The GCC market is a developing market by any measure, whereas Europe and the USA have a much higher percentage of modern trade. In these evolved markets a large proportion of sales go through modern trade compared to the traditional trade of small independent retailers. We are seeing a transition from traditional trade to a higher concentration of modern trade in the GCC. Hypermarkets have the biggest impact in terms of modern trade they are evolving quickly in Oman and the region.
The growth of modern trade means that the way we do business will change as modern trade is more technology savvy. As mentioned, connectedness of our ERP systems with our retailers will increase efficiency and product movement. When it comes to modern trade 99 per cent availability on the shelf space is not a desired outcome but a required outcome. The modern trade is very demanding and we are well positioned to stand up to that challenge.
Have you noticed a shift in consumer preferences and consumption patterns in the region?
Our products are widely accepted and used in the GCC. We are seeing a shift towards our products and an intrinsic growth of three to four per cent per annum which is in line with the growth in population and employment. On a global basis we find that there is a shift from powder to liquids, however in the GCC market and even in the North African market this move from powder to liquids is far slower. Secondly, there is a shift from bar soaps to liquid hand soaps worldwide. However in the GCC region bar soap sales are strong, consistent and growing. The preferences of consumers in the region are largely similar though there are differences in the retail make-up of the different countries. For example, Kuwait is highly focused on co-op retailing and these co-op stores are approaching the kind of scale that hypermarkets and the modern trade. While there are differences in terms of our customers, the preferences of the end user is very consistent across the region.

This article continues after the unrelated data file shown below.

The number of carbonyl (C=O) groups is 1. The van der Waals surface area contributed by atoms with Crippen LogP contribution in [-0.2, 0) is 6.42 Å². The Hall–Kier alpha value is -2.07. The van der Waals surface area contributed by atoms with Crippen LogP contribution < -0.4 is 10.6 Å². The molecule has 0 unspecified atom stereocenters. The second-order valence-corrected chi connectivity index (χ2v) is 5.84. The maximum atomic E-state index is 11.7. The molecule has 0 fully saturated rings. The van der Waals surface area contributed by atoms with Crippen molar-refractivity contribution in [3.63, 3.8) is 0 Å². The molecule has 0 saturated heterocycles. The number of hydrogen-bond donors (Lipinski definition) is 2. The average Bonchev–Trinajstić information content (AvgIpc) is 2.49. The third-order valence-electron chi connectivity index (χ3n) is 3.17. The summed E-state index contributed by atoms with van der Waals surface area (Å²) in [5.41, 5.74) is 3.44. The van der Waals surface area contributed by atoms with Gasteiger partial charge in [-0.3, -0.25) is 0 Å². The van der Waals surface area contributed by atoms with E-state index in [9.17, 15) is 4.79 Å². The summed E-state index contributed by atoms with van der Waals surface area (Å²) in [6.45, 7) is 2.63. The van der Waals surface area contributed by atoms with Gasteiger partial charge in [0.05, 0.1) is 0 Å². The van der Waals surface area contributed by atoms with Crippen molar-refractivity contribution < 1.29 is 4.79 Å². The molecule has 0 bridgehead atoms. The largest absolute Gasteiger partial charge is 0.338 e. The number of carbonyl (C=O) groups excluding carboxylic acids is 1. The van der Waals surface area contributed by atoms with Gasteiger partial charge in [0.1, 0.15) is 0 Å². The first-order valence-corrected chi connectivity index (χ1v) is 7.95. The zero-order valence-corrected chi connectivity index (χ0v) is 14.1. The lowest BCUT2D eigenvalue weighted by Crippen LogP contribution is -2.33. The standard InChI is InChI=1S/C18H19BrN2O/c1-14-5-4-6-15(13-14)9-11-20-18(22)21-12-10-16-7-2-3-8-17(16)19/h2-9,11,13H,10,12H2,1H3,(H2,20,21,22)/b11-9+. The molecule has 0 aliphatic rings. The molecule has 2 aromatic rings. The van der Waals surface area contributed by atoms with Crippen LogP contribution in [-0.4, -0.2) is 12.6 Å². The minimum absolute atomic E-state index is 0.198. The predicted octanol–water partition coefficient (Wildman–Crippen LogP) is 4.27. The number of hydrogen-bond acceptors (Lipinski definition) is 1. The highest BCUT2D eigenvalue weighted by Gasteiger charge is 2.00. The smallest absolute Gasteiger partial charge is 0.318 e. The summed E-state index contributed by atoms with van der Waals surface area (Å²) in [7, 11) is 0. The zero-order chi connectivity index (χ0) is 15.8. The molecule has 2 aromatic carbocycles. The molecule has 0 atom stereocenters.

Can you share some details of your professional background?
I come from a family of chemists and chemical engineers and received my first patent on a chemical product when I was 19 years old. At that time I was working as a bench chemist in the Revlon Group and developed products for Hay fever. I have spent my entire career in the chemical, manufacturing and branding industry. I worked with Dow Chemicals, GE plastics which is now SABIC and Bitumen Oil Refineries Australia Limited (BORAL). In Dubai, I enjoyed running Soap & Chemicals Industrial & Trading Company.